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why i'd never be a good parent
traumatizing children for the fun of it
by robert a. melos

While I'm not a hunter, don't advocate the hunting and slaughter of innocent unarmed animals in any way shape or form, I also don't advocate the waste of food; thus I have been known to partake of venison, quail and even pheasant on occasion. This occasional lapse into total carnivorous behavior has led me to occasionally being put in a position of peddling dead animal flesh to my friends in order to get rid of some of the meat.

Now I'll explain that I don't seek out the game meat. My cousin, a hunter who no longer is physically capable of the actual hunt, has friends who do hunt and he butchers their catch for which they give him large quantities of the meat. He in turn gives me and some of his other friends portions of his take. There is a lot of meat on the average deer. A lot more than I thought.

Now I know you're thinking 'what does the consumption of game meat have to do with being a bad parent'? I'm getting to that. You see my cousin has a lot of hunter friends, and he gets more meat than he can store in his freezer, and I'm just a guy who can't say no so when he offered me more meat I accepted, not realizing my own freezer was overflowing. With this in mind, and by chance running into a friend in the parking lot at Acme, I became a flesh peddler.

My friend, I'll call her Josie, was crossing the parking lot with her daughter, I'll call the daughter Chrissy. I waved to them and struck up a conversation; the usual, how's it going? How's the hubby? How's school? Then I went for it. I asked Josie if she liked venison.

Chrissy, being an inquisitive nine year-old, asked me what venison is. In reply to her question I explained that it was deer meat. 'Oh my God! You eat Bambi!' she exclaimed.

This is where it becomes apparent that I'll never be a good parent. I laughed and said, 'It's not Bambi,' pausing a beat before continuing, 'its Bambi's sister.'

The child looked up at me wide-eyed as I went on to explain that Bambi was playing in the forest one day when he was cornered by one of my cousin's yokel friends toting a shotgun. Bambi, being the smarter than your average deer type, begged the hunter to let him live promising to get the grisly murderer of unarmed animals something much more tender and tasty if the hunter would only meet him at the clearing on the south end of the forest at six PM.

The hunter, being a dumb yokel, but also being mistrusting of talking forest animals asked Bambi, 'Why should I believe you?'

Bambi looked up at him with his expressive eyes, blinked and replied, 'I'm a cute forest animal incapable of lying.'

The hunter accepted that answer and he and Bambi bumped fist to hoof before the deer scampered off into the woods. True to his word Bambi arrived at the clearing at six PM along with one of his sisters, whom I won't name because it would make the whole thing too personal, and when the hunter showed up Bambi leapt up shouting, 'shoot her! Shoot her!' He then scampered off into the forest once again leaving his sister to be sacrificed.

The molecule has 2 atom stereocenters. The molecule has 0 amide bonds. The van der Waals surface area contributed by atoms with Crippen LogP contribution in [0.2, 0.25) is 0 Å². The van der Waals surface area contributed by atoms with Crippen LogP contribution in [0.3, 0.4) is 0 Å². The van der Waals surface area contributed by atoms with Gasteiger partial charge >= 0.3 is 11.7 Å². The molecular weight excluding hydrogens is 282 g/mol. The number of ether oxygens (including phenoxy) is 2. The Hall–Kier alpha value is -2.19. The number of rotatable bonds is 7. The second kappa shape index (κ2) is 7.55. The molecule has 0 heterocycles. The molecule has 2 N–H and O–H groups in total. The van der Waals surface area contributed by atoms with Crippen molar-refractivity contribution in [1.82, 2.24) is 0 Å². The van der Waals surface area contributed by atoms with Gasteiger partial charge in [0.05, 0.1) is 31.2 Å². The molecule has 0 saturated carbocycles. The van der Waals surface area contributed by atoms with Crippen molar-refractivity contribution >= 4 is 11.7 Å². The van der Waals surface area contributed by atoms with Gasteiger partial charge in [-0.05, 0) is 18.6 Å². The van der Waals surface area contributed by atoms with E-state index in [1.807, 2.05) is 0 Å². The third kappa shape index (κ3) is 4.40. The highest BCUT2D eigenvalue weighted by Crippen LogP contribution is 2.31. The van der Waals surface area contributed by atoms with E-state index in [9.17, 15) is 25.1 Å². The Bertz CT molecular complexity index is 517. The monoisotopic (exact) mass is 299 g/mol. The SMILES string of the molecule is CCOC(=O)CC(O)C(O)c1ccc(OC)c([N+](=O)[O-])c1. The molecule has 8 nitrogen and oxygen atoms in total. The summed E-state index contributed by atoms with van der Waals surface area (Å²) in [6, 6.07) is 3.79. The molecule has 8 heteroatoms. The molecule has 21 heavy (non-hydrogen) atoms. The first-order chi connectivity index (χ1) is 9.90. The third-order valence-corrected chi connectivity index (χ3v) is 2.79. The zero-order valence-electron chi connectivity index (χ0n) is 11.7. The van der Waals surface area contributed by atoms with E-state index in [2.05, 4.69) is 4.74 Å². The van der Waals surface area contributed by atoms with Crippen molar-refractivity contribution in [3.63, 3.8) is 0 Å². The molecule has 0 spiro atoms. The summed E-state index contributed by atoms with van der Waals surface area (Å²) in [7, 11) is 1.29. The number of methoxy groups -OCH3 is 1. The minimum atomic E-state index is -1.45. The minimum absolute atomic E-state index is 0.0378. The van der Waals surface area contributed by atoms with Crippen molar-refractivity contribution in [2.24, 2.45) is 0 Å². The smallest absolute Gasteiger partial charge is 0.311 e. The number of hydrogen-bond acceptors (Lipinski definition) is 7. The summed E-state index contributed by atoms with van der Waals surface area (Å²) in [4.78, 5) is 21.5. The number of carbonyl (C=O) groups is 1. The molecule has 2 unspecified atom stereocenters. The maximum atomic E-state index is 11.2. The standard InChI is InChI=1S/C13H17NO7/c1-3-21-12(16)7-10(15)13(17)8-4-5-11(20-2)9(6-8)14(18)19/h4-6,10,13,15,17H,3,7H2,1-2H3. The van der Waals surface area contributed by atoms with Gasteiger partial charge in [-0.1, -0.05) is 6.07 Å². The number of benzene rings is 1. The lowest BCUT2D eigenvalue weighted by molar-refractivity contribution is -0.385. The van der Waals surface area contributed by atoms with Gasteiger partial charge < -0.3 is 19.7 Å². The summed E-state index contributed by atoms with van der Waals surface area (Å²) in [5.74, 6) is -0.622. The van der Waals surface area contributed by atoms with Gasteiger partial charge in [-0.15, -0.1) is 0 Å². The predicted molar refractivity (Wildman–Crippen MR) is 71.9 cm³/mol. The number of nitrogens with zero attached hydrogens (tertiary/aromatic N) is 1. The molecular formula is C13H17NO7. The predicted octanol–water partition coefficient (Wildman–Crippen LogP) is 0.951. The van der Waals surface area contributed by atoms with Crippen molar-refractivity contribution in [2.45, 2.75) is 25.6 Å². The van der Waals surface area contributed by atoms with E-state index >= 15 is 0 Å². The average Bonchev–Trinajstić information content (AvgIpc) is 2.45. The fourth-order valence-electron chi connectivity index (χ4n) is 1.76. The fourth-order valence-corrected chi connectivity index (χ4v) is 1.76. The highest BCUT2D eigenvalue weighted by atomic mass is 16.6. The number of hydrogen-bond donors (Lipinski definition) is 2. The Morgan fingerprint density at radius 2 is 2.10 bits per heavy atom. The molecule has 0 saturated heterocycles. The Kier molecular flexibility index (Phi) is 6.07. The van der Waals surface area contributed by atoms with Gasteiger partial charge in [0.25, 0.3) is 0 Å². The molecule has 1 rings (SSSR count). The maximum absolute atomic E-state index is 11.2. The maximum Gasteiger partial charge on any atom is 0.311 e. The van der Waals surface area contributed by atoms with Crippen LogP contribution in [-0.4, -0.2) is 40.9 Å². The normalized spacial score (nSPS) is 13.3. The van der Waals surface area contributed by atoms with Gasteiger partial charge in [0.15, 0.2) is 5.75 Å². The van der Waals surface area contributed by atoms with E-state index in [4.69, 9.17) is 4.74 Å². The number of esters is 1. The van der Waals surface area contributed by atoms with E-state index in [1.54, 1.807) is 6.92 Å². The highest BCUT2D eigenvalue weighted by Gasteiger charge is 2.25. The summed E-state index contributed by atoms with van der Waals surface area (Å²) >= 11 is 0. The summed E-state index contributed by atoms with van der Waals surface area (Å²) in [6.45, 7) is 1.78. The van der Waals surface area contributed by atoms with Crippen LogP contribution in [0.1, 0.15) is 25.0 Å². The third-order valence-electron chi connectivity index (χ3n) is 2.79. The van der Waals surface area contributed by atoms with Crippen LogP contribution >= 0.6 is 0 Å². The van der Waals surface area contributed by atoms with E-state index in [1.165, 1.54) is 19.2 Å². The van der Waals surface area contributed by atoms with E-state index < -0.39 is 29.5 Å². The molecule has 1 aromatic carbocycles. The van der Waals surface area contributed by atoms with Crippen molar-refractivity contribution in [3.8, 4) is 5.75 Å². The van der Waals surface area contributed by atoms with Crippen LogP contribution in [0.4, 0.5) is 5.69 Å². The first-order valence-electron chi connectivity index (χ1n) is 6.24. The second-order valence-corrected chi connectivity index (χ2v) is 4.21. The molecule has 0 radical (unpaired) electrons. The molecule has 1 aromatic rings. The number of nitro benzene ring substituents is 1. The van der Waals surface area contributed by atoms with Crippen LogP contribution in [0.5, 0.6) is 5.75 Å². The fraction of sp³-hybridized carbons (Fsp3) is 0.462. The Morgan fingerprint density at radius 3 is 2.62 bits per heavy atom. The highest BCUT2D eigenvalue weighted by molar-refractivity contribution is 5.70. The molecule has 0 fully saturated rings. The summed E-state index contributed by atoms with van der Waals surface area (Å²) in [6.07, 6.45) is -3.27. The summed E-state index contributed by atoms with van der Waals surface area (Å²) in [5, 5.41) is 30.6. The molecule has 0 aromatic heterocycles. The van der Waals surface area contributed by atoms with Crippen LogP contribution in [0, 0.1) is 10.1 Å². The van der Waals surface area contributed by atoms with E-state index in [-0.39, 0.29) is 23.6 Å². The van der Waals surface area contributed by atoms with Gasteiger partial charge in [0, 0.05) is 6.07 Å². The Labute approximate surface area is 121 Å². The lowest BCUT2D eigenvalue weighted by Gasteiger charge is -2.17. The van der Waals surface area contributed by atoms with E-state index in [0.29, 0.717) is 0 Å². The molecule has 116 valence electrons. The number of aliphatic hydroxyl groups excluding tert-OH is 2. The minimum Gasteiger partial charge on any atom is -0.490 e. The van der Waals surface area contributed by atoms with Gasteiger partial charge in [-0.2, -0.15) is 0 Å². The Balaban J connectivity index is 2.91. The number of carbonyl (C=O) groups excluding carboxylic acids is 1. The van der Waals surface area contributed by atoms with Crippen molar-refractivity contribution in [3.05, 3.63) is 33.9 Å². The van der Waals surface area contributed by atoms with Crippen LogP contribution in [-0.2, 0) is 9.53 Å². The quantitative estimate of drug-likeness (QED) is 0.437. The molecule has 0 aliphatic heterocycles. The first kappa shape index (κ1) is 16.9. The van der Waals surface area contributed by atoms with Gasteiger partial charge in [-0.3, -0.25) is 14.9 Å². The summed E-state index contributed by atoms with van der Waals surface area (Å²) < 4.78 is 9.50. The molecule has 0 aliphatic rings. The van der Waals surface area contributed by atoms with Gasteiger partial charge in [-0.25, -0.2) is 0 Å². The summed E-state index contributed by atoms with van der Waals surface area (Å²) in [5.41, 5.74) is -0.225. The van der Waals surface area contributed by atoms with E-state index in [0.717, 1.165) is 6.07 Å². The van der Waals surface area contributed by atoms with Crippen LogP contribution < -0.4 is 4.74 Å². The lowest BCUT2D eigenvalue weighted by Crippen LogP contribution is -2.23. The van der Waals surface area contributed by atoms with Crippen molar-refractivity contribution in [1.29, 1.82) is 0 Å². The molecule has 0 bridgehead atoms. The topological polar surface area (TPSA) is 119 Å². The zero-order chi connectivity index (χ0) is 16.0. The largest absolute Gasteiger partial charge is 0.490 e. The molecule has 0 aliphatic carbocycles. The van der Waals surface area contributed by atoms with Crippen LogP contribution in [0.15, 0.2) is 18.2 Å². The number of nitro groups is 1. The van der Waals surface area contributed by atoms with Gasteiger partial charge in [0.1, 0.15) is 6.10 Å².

The hunter raised his shotgun, and, well, you can guess the rest. Thus I'm left with an ice chest full of Bambi's sister in my trunk. Josie, the mother of the inquisitive nine year-old couldn't stop laughing at my tale of forest horror. 'This is what happens,' I explained, 'when man enters the forest.'

Josie said she would love some venison, and the exchange was made out of my trunk like the tawdry transaction it was. Chrissy just looked at me and shook her head, telling her mother in none too hushed tones, 'Bob is weird.'

Maybe thats my curse. I'm just a weird kind of guy who peddles dead deer meat to my friends in parking lots at local grocery stores, and tells tales of horror to nine year-olds before giving their parents a venison leg. Good thing I've never wanted to be a parent, because I'm sure the ASPCA or whatever organization watches over children would step in if I were to raise kids on my own. On the other hand I'm great with dogs and cats, and I don't eat them.


Robert is the author of the novels Cool Mint Blue, Melba Ridge, and the recently released The Adventures of Homosexual Man and Lesbian Lad; and the creator of the on-line comix Impure Thoughts found at his web site Inside R.A. Melos, as well as having been an on-line staff writer for QBliss where he had a monthly humor column, Maybe A Yip, Maybe A Yap. In his non-writing time, when he's not studying the metaphysical or creating a tarot deck, he sells real estate in Middlesex County New Jersey, hangs out with his dog Zeus, and spends time at the Pride Center of New Jersey in Highland Park, NJ, where he is on the Board of Trustees.

more about robert a. melos


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